I am on a personal mission to understand how we think and how the brain works, not only for myself as part of my passion for learning but also to help communicate with my children better. One of my 2009 goals is:

Improving the quality of my relationships….includes spending more time with my boys.

Also, one of the other things I am working on:

Helping reduce the amount of stress I cause in my family (by snapping less and thinking more) – this will also help me get rid of thoughts as quickly as they come

are both linked to trying to understand how the brain works and how we learn. Applying what I learn to myself + relationships to the ones around me are important part of growing as a person. Part of my recent book buying spree is aimed at helping me achieve this. It’s a difficult (but not impossible) path to help change ourselves, but ultimately there is only one person who can change anyone else – the rest are there as inspiration or motivation. I hope to {one day} be the inspiration or motivation for people I come into contact with.

Books I'll be reading soon!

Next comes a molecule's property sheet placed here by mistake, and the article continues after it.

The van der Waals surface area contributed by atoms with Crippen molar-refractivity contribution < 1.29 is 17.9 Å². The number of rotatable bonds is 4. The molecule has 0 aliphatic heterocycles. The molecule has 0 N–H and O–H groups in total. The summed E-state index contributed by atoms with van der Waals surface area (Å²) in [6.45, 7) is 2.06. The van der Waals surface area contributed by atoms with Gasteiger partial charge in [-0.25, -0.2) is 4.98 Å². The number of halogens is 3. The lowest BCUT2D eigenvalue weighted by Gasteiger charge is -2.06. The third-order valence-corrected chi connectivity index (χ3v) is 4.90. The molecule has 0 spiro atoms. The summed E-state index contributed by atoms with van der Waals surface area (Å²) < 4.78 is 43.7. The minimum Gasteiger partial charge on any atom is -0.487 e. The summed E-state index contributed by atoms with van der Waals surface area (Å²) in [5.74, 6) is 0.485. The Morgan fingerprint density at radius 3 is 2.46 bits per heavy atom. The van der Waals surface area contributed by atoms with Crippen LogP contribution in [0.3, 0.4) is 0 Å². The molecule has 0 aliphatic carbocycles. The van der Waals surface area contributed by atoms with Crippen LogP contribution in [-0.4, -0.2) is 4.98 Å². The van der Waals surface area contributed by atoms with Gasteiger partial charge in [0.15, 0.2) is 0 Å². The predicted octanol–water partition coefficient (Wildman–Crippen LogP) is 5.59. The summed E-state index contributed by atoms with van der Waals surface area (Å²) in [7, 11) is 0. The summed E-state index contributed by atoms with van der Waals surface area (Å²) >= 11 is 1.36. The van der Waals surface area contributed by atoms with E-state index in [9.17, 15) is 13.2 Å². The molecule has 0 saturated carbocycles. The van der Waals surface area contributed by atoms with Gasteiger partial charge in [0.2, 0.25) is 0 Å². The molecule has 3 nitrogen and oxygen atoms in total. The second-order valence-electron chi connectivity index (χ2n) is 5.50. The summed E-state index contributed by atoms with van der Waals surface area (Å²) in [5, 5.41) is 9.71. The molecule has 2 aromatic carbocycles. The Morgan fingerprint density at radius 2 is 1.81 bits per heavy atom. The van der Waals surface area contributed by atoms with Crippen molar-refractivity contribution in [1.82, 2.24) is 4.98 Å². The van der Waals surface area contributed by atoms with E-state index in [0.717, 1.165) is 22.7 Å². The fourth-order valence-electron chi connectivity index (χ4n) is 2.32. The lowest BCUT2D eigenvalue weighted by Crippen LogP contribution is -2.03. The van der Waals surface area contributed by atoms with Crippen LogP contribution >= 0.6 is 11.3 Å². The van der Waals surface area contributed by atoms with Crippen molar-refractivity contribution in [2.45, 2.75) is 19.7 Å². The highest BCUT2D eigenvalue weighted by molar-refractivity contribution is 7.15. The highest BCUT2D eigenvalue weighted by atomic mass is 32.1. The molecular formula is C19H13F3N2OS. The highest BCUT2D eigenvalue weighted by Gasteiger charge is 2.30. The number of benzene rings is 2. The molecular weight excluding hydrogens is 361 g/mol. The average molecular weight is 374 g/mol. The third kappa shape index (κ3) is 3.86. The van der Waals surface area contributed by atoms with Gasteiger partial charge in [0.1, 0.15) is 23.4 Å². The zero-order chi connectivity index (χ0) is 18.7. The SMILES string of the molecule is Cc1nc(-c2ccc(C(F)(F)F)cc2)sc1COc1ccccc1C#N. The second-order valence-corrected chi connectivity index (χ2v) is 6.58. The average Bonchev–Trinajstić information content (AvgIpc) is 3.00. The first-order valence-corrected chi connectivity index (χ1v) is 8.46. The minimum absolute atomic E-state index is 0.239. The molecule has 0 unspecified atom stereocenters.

I have always ‘had an interest’ in how we learn – how we take information in and use it to take action of some sort. I decided to look into this, and other areas of interest a little more by going on a book buying journey, which will lead me to a book reading journey soon! I have also included here books that I already own but have not yet read.

Starting with my short-list of topics I am interested with: People, Learning, Ideas, Innovation, Simplicity.

Books on my list to help me work out where to next:

  • “Career Renegade: How to Make a Great Living Doing What You Love” – Jonathan Fields
  • “Escape from Cubicle Nation: From Corporate Prisoner to Thriving Entrepreneur” – Pamela Slim

People/Learning

  • “The Mind and the Brain: Neuroplasticity and the Power of Mental Force” – Jeffrey M. Schwartz
  • “The Brain That Changes Itself: Stories of Personal Triumph from the Frontiers of Brain Science” – Norman Doidge
  • “Brain Rules: 12 Principles for Surviving and Thriving at Work, Home, and School” – John Medina
  • “How We Decide” – Jonah Lehrer
  • “The Long Emergency: Surviving the End of Oil, Climate Change, and Other Converging Catastrophes of the Twenty-First Century” – James Howard Kunstler
  • “The Ruthless Leader” – Alistair McAlpine
  • “The Brain” – Richard Restak
  • “Learning and Behavior” – James Mazur

Ideas/Innovation

  • “Outliers: The Story of Success” – Malcolm Gladwell
  • “Lateral Thinking” – Edward De Bono.
  • “Blink: The Power of Thinking Without Thinking” – Malcolm Gladwell

There’s quite a bit of reading there for the next couple of months – might be time to devote more time to reading instead of digital fiddling! I will be posting reviews as I read the books, along with recommendations & insights!